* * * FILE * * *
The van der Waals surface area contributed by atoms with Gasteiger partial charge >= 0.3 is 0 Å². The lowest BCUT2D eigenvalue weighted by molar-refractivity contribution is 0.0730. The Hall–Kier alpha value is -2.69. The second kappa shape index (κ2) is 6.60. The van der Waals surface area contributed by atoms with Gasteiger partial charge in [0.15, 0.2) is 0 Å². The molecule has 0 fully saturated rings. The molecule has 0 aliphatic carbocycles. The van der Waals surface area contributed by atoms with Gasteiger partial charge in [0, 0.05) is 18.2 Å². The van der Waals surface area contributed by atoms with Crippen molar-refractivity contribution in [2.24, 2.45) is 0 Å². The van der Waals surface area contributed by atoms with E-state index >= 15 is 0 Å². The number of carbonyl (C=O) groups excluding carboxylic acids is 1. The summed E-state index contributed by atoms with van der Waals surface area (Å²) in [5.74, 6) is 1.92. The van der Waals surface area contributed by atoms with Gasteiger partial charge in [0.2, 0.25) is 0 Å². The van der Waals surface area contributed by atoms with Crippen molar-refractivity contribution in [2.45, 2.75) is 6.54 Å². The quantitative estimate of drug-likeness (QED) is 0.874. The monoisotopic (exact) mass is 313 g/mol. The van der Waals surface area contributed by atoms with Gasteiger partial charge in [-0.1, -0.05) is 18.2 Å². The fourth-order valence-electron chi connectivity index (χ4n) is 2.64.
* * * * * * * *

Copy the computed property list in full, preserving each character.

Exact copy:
The van der Waals surface area contributed by atoms with Gasteiger partial charge >= 0.3 is 0 Å². The lowest BCUT2D eigenvalue weighted by molar-refractivity contribution is 0.0730. The Hall–Kier alpha value is -2.69. The second kappa shape index (κ2) is 6.60. The van der Waals surface area contributed by atoms with Gasteiger partial charge in [0.15, 0.2) is 0 Å². The molecule has 0 fully saturated rings. The molecule has 0 aliphatic carbocycles. The van der Waals surface area contributed by atoms with Gasteiger partial charge in [0, 0.05) is 18.2 Å². The van der Waals surface area contributed by atoms with Crippen molar-refractivity contribution in [2.24, 2.45) is 0 Å². The van der Waals surface area contributed by atoms with E-state index >= 15 is 0 Å². The number of carbonyl (C=O) groups excluding carboxylic acids is 1. The summed E-state index contributed by atoms with van der Waals surface area (Å²) in [5.74, 6) is 1.92. The van der Waals surface area contributed by atoms with Gasteiger partial charge in [0.2, 0.25) is 0 Å². The van der Waals surface area contributed by atoms with Crippen molar-refractivity contribution in [2.45, 2.75) is 6.54 Å². The quantitative estimate of drug-likeness (QED) is 0.874. The monoisotopic (exact) mass is 313 g/mol. The van der Waals surface area contributed by atoms with Gasteiger partial charge in [-0.1, -0.05) is 18.2 Å². The fourth-order valence-electron chi connectivity index (χ4n) is 2.64.